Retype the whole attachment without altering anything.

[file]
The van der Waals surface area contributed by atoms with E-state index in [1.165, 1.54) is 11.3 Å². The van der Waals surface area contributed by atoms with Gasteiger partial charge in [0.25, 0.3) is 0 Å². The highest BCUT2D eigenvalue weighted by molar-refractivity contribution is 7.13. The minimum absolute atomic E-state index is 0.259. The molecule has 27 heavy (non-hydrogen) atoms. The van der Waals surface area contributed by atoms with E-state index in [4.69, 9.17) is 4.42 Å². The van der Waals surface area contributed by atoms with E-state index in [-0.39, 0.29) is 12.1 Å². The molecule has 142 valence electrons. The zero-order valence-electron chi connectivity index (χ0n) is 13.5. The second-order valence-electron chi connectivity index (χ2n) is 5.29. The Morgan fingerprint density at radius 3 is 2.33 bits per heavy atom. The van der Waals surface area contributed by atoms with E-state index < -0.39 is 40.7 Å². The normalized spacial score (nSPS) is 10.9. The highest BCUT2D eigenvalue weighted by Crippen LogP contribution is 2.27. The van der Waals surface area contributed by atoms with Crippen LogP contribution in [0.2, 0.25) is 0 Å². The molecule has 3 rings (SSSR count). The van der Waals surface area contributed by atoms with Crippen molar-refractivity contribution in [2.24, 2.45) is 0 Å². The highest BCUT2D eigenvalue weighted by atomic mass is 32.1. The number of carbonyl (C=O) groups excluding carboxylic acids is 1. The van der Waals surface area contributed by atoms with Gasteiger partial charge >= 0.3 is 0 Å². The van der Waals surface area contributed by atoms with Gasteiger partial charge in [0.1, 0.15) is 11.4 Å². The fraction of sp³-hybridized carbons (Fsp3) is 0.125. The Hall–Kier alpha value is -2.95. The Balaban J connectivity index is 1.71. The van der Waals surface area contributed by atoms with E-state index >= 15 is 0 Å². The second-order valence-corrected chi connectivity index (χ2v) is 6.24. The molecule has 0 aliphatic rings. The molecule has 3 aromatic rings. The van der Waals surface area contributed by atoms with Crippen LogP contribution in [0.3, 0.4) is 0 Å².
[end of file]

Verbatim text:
The van der Waals surface area contributed by atoms with E-state index in [1.165, 1.54) is 11.3 Å². The van der Waals surface area contributed by atoms with Gasteiger partial charge in [0.25, 0.3) is 0 Å². The highest BCUT2D eigenvalue weighted by molar-refractivity contribution is 7.13. The minimum absolute atomic E-state index is 0.259. The molecule has 27 heavy (non-hydrogen) atoms. The van der Waals surface area contributed by atoms with E-state index in [4.69, 9.17) is 4.42 Å². The van der Waals surface area contributed by atoms with E-state index in [-0.39, 0.29) is 12.1 Å². The molecule has 142 valence electrons. The zero-order valence-electron chi connectivity index (χ0n) is 13.5. The second-order valence-electron chi connectivity index (χ2n) is 5.29. The Morgan fingerprint density at radius 3 is 2.33 bits per heavy atom. The van der Waals surface area contributed by atoms with E-state index < -0.39 is 40.7 Å². The normalized spacial score (nSPS) is 10.9. The highest BCUT2D eigenvalue weighted by Crippen LogP contribution is 2.27. The van der Waals surface area contributed by atoms with Crippen LogP contribution in [0.2, 0.25) is 0 Å². The molecule has 3 rings (SSSR count). The van der Waals surface area contributed by atoms with Crippen molar-refractivity contribution in [2.24, 2.45) is 0 Å². The highest BCUT2D eigenvalue weighted by atomic mass is 32.1. The number of carbonyl (C=O) groups excluding carboxylic acids is 1. The van der Waals surface area contributed by atoms with Gasteiger partial charge >= 0.3 is 0 Å². The van der Waals surface area contributed by atoms with Gasteiger partial charge in [0.1, 0.15) is 11.4 Å². The fraction of sp³-hybridized carbons (Fsp3) is 0.125. The Hall–Kier alpha value is -2.95. The Balaban J connectivity index is 1.71. The van der Waals surface area contributed by atoms with E-state index >= 15 is 0 Å². The second-order valence-corrected chi connectivity index (χ2v) is 6.24. The molecule has 0 aliphatic rings. The molecule has 3 aromatic rings. The van der Waals surface area contributed by atoms with Crippen LogP contribution in [0.3, 0.4) is 0 Å².